When an employee leaves, one of the questions that routinely pops up is, “Do employers have to pay out PTO?” A flexible paid time off (PTO) plan is a great benefit for employees. Having two, three and even four weeks of paid vacation or sick time can really help employees balance their work and home lives. But if your PTO policy isn’t worded carefully, you might be required to pay out thousands of dollars if an employee decides to leave. Payouts of PTO upon termination might be common practice but your company might not be legally required to do so. It all depends on the state where the employee works and what your PTO policy states. 

 

What the Federal Government Says 

First, there is no nationwide statute regarding PTO. The Fair Labor Standards Act (FLSA) does not require payment for time not worked, such as vacations, sick leave or federal or other holidays. The Department of Labor (DOL) allows individual states and employers to decide employees’ PTO benefits. 

States with PTO Laws 

There are 24 states with existing PTO payout laws or statutes regarding the payment of PTO accrual. The states include: Alaska, Arizona, California, Colorado, Illinois, Indiana, Kentucky, Louisiana, Maine, Maryland, Massachusetts, Minnesota, Nebraska, New Hampshire, New York, North Carolina, North Dakota, Ohio, Oklahoma, Pennsylvania, Rhode Island, Tennessee, West Virginia, and Wyoming—and the District of Columbia. It’s important to note that most laws are dictated by existing company PTO policies.  

According to Reuters: 

  • Arizona: PTO is considered wages and must be paid upon separation if a policy or practice is in place. 
  • California: Earned, unused vacation time cannot be forfeited unless a collective bargaining agreement says otherwise. 
  • Colorado: Any earned vacation pay must be paid upon employment separation. The Colorado Division of Labor determines if vacation is earned if there is no existing agreement or if it is ambiguous. 
  • Illinois: Employees are required to be paid for earned PTO as part of their “final compensation” unless another agreement already exists. 
  • Indiana: A discharged employee is due earned and unused vacation pay unless the employer has a policy that places limitations on how much vacation pay an employee can receive.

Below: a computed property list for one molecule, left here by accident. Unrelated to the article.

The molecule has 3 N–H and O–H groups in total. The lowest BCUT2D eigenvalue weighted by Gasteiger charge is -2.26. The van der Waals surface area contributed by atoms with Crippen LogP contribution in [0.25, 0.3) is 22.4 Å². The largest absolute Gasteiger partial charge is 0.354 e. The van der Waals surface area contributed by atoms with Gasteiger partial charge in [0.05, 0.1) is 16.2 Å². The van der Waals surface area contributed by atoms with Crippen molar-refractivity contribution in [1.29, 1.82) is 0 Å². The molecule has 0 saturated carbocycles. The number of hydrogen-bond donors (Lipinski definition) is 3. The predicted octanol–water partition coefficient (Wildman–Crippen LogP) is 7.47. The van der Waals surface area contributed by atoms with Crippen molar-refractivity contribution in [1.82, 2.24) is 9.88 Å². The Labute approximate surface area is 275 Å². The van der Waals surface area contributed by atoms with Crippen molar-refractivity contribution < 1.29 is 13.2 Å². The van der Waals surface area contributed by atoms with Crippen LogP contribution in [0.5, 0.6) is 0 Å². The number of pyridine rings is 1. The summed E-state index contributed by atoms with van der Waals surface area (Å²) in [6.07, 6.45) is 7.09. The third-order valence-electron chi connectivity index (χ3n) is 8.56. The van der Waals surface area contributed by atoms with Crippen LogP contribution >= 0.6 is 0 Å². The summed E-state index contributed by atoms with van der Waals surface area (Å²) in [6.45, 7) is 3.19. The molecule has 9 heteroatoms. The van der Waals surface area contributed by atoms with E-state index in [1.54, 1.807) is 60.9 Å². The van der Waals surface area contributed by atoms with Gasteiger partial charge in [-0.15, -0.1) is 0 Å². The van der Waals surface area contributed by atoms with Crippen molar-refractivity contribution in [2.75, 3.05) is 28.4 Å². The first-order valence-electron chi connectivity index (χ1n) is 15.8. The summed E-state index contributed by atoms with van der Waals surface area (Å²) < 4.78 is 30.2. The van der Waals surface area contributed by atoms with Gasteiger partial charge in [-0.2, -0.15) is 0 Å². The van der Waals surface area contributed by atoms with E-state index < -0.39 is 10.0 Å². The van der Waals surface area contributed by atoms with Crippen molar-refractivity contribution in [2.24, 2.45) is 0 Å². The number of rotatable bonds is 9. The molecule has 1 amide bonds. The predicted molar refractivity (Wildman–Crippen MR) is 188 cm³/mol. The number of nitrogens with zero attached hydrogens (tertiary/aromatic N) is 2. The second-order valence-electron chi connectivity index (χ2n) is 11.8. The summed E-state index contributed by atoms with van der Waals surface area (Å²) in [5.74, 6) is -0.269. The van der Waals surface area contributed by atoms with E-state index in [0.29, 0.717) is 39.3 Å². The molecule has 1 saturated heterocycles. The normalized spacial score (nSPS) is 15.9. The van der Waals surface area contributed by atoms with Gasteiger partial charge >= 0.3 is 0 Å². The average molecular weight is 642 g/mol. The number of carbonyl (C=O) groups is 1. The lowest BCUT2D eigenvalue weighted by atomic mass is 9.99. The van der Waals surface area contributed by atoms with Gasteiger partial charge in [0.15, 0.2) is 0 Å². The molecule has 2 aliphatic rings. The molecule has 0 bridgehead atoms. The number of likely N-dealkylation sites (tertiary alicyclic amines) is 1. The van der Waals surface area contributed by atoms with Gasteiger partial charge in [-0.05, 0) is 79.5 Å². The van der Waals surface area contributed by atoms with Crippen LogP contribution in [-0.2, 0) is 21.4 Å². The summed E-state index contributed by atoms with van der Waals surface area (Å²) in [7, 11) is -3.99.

• Kentucky: Employers that offer “vested” vacation pay must pay unused vacation to employees when they leave. 
  • Louisiana: Louisiana has a statute in place that requires employees are paid for any unused vacation regardless of the reason for termination.  
  • Maine: Employers must follow the terms of their vacation policy when an employee leaves.  
  • Maryland: If no written policy exists, employers must pay employees for all earned, unused vacation time. 
  • Massachusetts: An employer must pay terminating employees all earned, unused vacation. 
  • Minnesota: If an employer grants PTO, it is considered wages. The policy determines what vacation pay is due. 
  • Nebraska: All earned, unused vacation must be paid to departing employees. 
  • New Hampshire: Employers must pay employees accrued, unused vacation unless a policy specifies otherwise. 
  • New York: Payment of accrued PTO is determined by the employer’s policy. 
  • North Carolina: An employer’s policy determines whether earned, unused vacation is paid on termination. 
  • North Dakota: An employee is due earned PTO upon separation but certain stipulations apply. If the employee voluntarily leaves, PTO doesn’t have to be paid if limited payment is stated in a written policy, the employee has been employed for under a year or the employee gave less than five days’ notice of quitting. 
  • Ohio: Paid PTO is determined by the employer’s policy. 
  • Oklahoma: An employer is required to provide vacation pay to departing employees if a contract or policy specifically requires it. 
  • Pennsylvania: Payment of PTO upon separation is determined by the employer’s policy or agreement. 
  • Rhode Island: Employers must pay employees who leave their accrued vacation time if the employee was there at least a year, a contract or policy dictates payment both written and verbal. 
  • Tennessee: Employers must establish a vacation policy and it determines if payment is due. 
  • West Virginia: Accrued vacation does not constitute wages and doesn’t have to be paid upon determination if a written policy stating the fact exists. 
  • Wyoming: An employer must provide terminating employees with accrued, unused vacation pay earned according to the employer’s policy. 
  • District of Columbia: Unused vacation is payable on termination if vacation is part of employee compensation and if there is no agreement to the contrary. 

Put a PTO Policy in Place 

A well-defined PTO policy can do more to protect your company and your employees than relying on PTO laws. According to Workplace Fairness, employees can only challenge an employer over unpaid vacation time in a final paycheck if it is promised ahead of time.  

Get some legal advice when drafting your PTO policy. Make sure there isn’t any language regarding payment of PTO, unless you want to offer it to your employees as a benefit. Legal services like myHRcounsel can provide affordable advice that ensures your company policies are legal and compliant with both state and federal laws. 

Once your document is crafted, share it with employees so they know exactly how your PTO policy works. Having a written policy that is accessible either through the employee handbook or portal can help protect your company should an issue arise. 

A good PTO plan can keep both your employees and payroll department happy. It can also answer the question, “Do employers have to pay out PTO?” Using tools like ExakTime’s time clock app lets you track when your employees work including the number of hours accrued – essential for tracking PTO.   

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